by David M. Bueker » Sun Jul 27, 2008 6:36 pm

Victorwine wrote:Who says at 2ppt or less in a particular wine I’m going to experience “moldy basement”? Maybe for a given type and style of wine all I experience is a slight reduction in the wine’s fruitiness and a hint of some “moldy”, “mushroom” or “earthy” character.


And that's ok????
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Re: WTN /Wine Advisor: Screwcap protects freshness?

by Oliver McCrum » Mon Jul 28, 2008 1:43 pm

Victorwine wrote:What’s so bad about a “little concentration” of TCA subduing some of the fruitiness (not eliminating it totally) and “complimenting” it with a little “earthiness”? Heck, I may find this wine a little more “complex” and “interesting”.


I assume all the quotation marks mean you're playing devil's advocate?
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Re: WTN /Wine Advisor: Screwcap protects freshness?

by Sue Courtney » Mon Jul 28, 2008 8:28 pm

WTN /Wine Advisor: Screwcap protects freshness?

Going full circle back to the topic of this thread, the only way to know is to compare the same wine in cork and in screwcap. I did that yesterday and can say in this case, the answer was YES!
Notes posted in a new thread.
viewtopic.php?f=3&t=17340

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Re: WTN /Wine Advisor: Screwcap protects freshness?

by Bob Hower » Mon Jul 28, 2008 9:39 pm

Sue Courtney wrote:
WTN /Wine Advisor: Screwcap protects freshness?

Going full circle back to the topic of this thread, the only way to know is to compare the same wine in cork and in screwcap. I did that yesterday and can say in this case, the answer was YES!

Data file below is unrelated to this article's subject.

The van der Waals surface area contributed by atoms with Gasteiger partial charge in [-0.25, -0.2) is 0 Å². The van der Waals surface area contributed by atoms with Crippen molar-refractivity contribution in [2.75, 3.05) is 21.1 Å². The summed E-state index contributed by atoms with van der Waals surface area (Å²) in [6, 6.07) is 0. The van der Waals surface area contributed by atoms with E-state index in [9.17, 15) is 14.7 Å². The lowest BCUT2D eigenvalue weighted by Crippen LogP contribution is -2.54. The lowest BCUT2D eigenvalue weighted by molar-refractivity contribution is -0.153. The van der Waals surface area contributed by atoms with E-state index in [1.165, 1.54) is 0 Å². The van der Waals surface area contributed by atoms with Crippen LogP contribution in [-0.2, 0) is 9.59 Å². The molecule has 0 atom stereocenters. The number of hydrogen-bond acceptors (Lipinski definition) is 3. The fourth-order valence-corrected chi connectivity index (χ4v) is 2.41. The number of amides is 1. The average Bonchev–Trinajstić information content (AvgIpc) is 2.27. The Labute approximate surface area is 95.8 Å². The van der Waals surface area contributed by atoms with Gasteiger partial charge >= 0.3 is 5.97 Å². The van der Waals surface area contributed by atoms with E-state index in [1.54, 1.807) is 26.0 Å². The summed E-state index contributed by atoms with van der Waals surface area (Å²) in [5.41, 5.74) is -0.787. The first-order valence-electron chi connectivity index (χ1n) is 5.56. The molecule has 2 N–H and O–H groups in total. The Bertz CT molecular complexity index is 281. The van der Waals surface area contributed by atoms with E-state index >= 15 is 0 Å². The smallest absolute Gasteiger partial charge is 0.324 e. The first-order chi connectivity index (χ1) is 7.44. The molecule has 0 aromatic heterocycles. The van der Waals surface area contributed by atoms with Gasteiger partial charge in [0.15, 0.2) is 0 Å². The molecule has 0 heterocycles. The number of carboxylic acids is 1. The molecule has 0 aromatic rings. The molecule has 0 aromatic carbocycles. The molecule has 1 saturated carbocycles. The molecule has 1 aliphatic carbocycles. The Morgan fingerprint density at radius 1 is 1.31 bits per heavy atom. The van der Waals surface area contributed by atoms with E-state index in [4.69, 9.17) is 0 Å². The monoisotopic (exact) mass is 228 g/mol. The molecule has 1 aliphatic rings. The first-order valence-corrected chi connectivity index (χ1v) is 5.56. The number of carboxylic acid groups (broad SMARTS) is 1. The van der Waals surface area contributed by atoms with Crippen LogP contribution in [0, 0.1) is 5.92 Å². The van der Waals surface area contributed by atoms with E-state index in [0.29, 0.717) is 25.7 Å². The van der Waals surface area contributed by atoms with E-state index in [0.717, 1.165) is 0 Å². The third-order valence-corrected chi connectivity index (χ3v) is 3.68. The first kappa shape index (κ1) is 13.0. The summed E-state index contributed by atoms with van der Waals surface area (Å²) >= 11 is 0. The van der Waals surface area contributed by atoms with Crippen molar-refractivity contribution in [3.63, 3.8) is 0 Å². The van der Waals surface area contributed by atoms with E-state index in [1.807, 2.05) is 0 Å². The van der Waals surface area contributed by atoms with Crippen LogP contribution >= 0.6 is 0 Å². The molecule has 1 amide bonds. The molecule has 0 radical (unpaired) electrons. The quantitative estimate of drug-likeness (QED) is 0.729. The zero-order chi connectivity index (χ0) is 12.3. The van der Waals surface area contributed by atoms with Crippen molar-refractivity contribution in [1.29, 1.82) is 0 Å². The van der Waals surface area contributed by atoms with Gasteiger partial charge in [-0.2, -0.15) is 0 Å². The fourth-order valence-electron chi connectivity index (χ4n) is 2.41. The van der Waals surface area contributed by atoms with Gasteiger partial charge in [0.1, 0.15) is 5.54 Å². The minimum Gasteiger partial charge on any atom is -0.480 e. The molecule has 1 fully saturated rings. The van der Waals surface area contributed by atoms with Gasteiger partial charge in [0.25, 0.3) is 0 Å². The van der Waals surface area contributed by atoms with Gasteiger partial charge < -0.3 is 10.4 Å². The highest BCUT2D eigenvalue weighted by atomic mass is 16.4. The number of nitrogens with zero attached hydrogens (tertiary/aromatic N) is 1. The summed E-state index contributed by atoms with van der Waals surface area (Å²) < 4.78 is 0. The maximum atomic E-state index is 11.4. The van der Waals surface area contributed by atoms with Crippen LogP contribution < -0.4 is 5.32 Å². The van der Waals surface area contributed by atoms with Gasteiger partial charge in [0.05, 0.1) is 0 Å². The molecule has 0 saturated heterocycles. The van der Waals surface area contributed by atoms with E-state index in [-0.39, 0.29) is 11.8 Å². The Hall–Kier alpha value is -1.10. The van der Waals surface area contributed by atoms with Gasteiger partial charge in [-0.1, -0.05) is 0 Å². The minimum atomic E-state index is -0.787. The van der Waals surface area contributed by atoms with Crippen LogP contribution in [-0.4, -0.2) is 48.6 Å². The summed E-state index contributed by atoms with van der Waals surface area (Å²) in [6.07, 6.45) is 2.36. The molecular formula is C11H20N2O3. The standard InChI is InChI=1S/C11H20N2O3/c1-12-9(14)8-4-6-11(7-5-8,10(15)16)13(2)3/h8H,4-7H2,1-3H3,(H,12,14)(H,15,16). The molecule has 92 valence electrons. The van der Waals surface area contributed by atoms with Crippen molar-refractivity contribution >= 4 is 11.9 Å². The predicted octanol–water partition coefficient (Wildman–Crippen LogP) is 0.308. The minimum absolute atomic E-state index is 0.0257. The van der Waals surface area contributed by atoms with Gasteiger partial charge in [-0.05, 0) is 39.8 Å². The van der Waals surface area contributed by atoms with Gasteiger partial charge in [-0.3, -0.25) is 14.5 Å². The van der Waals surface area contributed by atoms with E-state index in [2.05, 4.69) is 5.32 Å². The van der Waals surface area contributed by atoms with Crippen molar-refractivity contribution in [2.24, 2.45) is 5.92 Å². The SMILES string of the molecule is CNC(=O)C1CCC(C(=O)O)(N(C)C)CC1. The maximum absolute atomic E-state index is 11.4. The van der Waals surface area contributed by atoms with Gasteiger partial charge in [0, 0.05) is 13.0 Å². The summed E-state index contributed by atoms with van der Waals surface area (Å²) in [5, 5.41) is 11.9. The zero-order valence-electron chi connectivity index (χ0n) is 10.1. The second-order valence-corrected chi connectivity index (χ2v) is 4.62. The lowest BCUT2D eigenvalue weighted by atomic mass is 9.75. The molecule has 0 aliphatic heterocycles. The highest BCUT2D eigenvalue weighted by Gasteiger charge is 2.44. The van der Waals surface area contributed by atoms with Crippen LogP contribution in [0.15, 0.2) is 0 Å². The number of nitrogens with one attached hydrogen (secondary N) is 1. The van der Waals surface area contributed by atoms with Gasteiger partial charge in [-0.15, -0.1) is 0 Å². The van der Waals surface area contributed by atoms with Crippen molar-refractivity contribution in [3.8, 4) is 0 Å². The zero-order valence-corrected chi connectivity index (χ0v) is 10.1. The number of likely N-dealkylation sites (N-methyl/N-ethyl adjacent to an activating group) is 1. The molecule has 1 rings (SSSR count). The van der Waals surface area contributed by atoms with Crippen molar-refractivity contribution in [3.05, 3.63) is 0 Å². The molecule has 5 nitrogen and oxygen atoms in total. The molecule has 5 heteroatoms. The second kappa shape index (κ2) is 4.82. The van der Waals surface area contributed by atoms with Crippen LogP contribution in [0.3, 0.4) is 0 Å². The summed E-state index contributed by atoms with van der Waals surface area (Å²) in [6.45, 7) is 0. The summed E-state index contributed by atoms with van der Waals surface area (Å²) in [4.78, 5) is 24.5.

Notes posted in a new thread.
viewtopic.php?f=3&t=17340

Cheers,
Sue


Good work Sue!
Inspired by this discussion, I have ordered "To Cork or Not to Cork" from Amazon (along with Kermit Lynch's "Adventures on the Wine Route") - good vacation reading I'm sure.
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Re: WTN /Wine Advisor: Screwcap protects freshness?

by Hoke » Tue Jul 29, 2008 2:03 am

Late to this particular fray, so I'll keep it simple:

I agree with what Oliver said. One could not expect a more eloquent, passionate, articulate and well-informed proponent for screwcaps and against the frailty of cork.
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Re: WTN /Wine Advisor: Screwcap protects freshness?

by Robin Garr » Tue Jul 29, 2008 8:35 am

Hoke wrote:Late to this particular fray.

Hey, stranger! Good to see you back! Hope things are going well for you.
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Re: WTN /Wine Advisor: Screwcap protects freshness?

by Hoke » Tue Jul 29, 2008 11:08 am

Thanks. I've been around. Just not posting for a while.